Sattvic food is not just raw food. In yoga, as in Ayurveda, digestive power is taken into account. The sattvik diet was originally designed for yoga practitioners. Only yogis who can fuel their digestive power through pranayama can feed on raw food.

With a sattvik diet you can balance and harmonize your physical and emotional body. It goes hand in hand with the inner development that we achieve through yoga. In Ayurveda, sattvik food is especially popular at the change of seasons to compensate for a lack of balance and to stabilize body and mind.

A very traditional and at the same time universal recipe in the Sattva kitchen is the Pullao, or Pulav. You can find this simple, cooked rice all over India, with local variations. Here adapted to the season. Sattva roots and Sattva lightness rolled into one. It's wonderfully easy to cook.

Recipe: Sattvic Pullao

for 2 servings

  • 250 basmati rice
  • 100 g beans
  • 4 carrots
  • 1 tbsp ghee or coconut fat
  • 3 cloves
  • 2 cardamom pods
  • some cinnamon stick
  • 2 peppercorns
  • 1 piece of ginger, peeled and chopped
  • salt and pepper
  • roasted almonds
  • Parsley or coriander leaves, fresh (I used winter cress)

That's how it's done:

Roast the almonds in a pan without fat, set aside. Peel and dice the carrots and ginger. Wash the beans and cut the ends, cut in half. Melt the fat in a saucepan, add the cardamom, cinnamon, cloves and peppercorns to the hot fat and turn in it, add the ginger, then the carrots. Fry the carrots briefly before you can add the beans. Keep turning the vegetables and spices. Put the rice in the saucepan and sweat it until translucent. Add twice the amount of water (from the rice) to the saucepan, season with salt and simmer on a low heat until the water has boiled off and the rice is cooked through. Season to taste with salt and pepper.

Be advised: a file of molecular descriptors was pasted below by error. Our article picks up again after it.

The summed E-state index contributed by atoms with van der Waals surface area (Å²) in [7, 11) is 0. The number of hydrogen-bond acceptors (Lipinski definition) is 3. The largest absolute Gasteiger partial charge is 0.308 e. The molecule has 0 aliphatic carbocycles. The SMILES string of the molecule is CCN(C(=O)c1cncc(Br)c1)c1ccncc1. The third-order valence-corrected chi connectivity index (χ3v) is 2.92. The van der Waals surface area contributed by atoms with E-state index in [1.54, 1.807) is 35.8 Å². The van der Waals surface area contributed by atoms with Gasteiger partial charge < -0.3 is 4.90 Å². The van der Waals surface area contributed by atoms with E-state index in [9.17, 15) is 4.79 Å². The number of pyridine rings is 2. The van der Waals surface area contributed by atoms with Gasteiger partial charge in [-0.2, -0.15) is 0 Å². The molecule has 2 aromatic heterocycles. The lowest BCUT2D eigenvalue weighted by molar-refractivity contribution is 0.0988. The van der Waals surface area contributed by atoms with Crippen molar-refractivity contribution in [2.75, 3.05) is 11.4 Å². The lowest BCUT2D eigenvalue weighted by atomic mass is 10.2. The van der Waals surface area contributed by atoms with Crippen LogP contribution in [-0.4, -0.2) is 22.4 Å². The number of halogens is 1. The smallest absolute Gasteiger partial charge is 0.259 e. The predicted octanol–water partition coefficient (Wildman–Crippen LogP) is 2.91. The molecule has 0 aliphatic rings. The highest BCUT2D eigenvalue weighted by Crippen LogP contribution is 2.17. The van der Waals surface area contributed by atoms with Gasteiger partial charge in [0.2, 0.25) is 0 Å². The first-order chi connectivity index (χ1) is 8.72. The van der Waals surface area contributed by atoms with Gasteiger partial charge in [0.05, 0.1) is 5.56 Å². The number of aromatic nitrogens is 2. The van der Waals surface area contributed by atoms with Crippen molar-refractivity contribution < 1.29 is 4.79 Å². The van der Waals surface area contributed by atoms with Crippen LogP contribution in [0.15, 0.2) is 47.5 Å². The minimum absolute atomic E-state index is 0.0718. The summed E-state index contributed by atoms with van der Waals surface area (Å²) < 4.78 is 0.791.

Care with almonds. Pluck fresh greens over it. Finished.

Bon Appetit!

Your Julia

PS: If you would like to learn to cook Ayurvedic yourself, then come to Julia's cooking classes. You can find all dates here.